• The CIFIA program makes available to the Department of Energy (“DOE”) $600 million in each of the fiscal years 2022 and 2023 and $300 million in each of the fiscal years 2024 through 2026 to establish and administer a program to provide low-interest loans, loan guarantees and grants to CO2; transportation projects. To be eligible for loans or loan guarantees, projects must be creditworthy and demonstrate a reasonable prospect of repayment. While this “reasonable prospect of repayment” is a different standard from the creditworthiness requirements adopted under TIFIA and WIFIA (which provide similar federal credit assistance for transportation and water infrastructure projects, respectively), the DOE may still look to the tools for creditworthiness evaluation that have been used by these other programs when evaluating projects under CIFIA. These tools include ratings for senior debt and/or the federal credit instrument; appropriate security features, such as coverage ratios, rate covenants and reserves; an in-depth credit analysis of the revenues identified to repay the federal credit instrument and other project obligations (including third-party studies); and an in-depth credit review of the project sponsors/borrowers. Projects are required to have anticipated project costs equal to or greater than $100 million, and the program will prioritize large-capacity common carrier infrastructure projects that have demonstrated demand, enable geographic diversity of carbon capture projects and are sited within or near existing pipeline corridors so as to minimize environmental disturbance. Loans can be used for eligible project costs, including development-phase activities; construction and procurement activities, including acquisition of real property; capitalized interests; and associated transaction costs. Secured loans are available up to 80 percent of anticipated eligible project costs at an interest rate not less than the interest rate of similar term US Treasury securities and for a term of 35 years after substantial completion or, if earlier, the end of the useful life of the project.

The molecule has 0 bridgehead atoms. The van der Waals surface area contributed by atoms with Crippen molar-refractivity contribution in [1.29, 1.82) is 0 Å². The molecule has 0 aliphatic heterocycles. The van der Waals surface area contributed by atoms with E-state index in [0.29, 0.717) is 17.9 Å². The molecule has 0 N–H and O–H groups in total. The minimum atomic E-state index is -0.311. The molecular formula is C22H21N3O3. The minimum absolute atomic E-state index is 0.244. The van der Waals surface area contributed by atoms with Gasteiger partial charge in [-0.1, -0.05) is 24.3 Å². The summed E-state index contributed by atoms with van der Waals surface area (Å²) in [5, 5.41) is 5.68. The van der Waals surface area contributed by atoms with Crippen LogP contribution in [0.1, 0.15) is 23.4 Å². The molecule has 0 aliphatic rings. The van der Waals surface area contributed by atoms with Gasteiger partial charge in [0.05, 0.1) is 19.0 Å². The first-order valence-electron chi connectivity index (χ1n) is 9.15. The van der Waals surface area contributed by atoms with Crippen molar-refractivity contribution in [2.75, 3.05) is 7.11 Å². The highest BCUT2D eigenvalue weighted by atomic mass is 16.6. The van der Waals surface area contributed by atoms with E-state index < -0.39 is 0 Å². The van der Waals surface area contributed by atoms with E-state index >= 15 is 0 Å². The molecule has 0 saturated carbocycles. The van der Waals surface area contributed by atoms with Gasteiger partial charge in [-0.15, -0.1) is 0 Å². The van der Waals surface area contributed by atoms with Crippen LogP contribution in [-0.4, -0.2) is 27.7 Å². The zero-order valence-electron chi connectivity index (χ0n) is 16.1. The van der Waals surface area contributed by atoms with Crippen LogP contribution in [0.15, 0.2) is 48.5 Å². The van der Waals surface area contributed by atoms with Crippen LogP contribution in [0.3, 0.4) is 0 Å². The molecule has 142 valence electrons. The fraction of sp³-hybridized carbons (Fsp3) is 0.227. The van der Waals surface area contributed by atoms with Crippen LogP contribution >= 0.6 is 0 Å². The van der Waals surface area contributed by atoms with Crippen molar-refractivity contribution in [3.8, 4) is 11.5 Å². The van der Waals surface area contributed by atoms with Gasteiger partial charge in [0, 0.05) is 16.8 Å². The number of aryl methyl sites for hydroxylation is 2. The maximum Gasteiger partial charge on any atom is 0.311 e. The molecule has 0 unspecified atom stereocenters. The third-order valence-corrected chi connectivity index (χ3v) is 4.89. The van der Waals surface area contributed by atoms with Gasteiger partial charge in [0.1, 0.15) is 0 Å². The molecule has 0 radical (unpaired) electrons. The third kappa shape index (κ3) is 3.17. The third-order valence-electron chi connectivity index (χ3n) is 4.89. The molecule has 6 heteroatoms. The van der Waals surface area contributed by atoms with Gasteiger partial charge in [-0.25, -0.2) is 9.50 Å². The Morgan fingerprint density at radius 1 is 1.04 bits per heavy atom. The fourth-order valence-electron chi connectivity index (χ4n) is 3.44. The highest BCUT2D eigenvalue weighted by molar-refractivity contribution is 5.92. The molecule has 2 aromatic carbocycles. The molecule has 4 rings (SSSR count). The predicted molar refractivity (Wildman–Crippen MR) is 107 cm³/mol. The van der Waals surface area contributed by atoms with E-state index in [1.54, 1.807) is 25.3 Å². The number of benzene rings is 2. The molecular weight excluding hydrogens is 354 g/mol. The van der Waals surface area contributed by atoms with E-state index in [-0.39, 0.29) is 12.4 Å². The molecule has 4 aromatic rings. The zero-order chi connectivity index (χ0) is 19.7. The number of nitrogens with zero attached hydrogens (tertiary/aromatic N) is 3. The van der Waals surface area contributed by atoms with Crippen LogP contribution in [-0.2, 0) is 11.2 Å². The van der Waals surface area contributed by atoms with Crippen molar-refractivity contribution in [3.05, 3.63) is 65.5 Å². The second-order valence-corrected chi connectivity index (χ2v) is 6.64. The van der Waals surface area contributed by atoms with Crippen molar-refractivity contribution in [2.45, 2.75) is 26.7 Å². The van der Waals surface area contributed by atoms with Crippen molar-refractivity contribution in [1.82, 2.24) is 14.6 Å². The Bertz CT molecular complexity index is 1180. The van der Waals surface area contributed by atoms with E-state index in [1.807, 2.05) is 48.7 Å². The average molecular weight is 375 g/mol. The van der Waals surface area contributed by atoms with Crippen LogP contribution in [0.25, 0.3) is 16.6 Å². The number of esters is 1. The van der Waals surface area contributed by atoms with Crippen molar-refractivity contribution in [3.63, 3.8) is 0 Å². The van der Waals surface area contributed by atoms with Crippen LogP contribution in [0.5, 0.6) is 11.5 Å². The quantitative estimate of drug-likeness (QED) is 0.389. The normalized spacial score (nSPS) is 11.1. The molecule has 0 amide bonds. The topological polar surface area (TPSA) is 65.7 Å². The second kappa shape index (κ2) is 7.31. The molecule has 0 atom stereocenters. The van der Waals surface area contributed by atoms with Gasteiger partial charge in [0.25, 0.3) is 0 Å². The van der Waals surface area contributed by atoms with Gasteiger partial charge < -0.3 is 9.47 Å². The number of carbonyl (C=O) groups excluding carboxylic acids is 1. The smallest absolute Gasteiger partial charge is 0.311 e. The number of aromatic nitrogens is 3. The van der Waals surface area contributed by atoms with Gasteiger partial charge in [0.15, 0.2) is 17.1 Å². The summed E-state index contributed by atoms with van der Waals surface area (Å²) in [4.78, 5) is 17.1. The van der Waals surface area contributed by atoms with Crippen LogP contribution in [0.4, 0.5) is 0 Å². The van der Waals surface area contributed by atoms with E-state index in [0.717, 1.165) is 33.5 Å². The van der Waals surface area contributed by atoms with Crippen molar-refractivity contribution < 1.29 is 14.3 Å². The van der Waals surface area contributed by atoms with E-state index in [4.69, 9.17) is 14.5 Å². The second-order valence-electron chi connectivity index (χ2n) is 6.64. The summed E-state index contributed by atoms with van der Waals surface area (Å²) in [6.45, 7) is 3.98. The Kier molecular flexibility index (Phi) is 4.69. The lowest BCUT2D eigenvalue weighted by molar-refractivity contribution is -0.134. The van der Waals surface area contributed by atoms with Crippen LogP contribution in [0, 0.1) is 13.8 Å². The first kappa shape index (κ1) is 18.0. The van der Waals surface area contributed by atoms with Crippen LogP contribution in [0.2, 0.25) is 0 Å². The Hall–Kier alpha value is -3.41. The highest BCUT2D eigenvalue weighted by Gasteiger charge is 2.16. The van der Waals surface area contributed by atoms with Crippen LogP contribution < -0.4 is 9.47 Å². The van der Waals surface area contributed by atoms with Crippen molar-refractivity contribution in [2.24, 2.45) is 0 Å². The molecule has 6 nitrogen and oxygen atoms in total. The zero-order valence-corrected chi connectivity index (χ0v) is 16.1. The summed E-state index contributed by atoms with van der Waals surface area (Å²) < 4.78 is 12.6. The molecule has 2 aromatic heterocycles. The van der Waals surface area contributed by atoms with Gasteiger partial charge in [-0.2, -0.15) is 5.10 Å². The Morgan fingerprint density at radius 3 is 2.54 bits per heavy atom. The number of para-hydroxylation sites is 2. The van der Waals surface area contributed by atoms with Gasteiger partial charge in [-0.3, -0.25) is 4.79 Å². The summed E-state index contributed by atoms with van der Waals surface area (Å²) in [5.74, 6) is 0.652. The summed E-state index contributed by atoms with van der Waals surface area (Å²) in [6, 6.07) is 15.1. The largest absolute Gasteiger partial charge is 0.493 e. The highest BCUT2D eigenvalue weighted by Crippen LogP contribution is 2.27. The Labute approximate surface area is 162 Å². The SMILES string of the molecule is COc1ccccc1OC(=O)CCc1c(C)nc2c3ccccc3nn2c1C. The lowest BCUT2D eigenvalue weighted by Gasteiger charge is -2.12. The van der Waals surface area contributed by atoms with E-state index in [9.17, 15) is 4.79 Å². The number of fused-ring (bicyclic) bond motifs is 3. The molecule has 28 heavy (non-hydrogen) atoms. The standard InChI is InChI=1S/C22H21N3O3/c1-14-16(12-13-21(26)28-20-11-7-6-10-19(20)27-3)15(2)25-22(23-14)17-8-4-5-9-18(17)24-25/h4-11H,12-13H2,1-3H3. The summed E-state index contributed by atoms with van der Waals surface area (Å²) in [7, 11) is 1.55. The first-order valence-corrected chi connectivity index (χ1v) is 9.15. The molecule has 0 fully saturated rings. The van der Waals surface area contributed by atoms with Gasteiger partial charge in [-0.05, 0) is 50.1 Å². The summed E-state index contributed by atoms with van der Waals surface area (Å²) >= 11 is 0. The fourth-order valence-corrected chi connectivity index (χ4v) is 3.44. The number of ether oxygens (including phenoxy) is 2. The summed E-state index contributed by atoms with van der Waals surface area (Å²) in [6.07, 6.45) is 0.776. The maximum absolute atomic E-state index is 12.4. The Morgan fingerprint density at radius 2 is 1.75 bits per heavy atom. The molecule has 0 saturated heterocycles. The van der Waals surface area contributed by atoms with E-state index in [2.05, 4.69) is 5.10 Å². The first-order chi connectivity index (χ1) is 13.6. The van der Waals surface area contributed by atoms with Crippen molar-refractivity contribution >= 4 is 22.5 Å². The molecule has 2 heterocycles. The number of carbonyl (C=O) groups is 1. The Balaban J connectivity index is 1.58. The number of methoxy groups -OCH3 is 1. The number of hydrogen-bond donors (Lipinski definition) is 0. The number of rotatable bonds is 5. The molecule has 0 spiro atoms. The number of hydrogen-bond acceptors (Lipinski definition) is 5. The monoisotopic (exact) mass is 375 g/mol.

• In addition to loans and loan guarantees, the program establishes grants to cover the cost of constructing new transportation pipelines and related infrastructure with capacity in excess of initial demand in order to facilitate growth of the industry. The grants are available to cover the difference in cost of constructing such pipelines at an increased flow rate sufficient to meet capacity in excess of initial demonstrated demand, provided that the excess capacity is reasonably expected to be used at some point during the 20-year period beginning at substantial completion.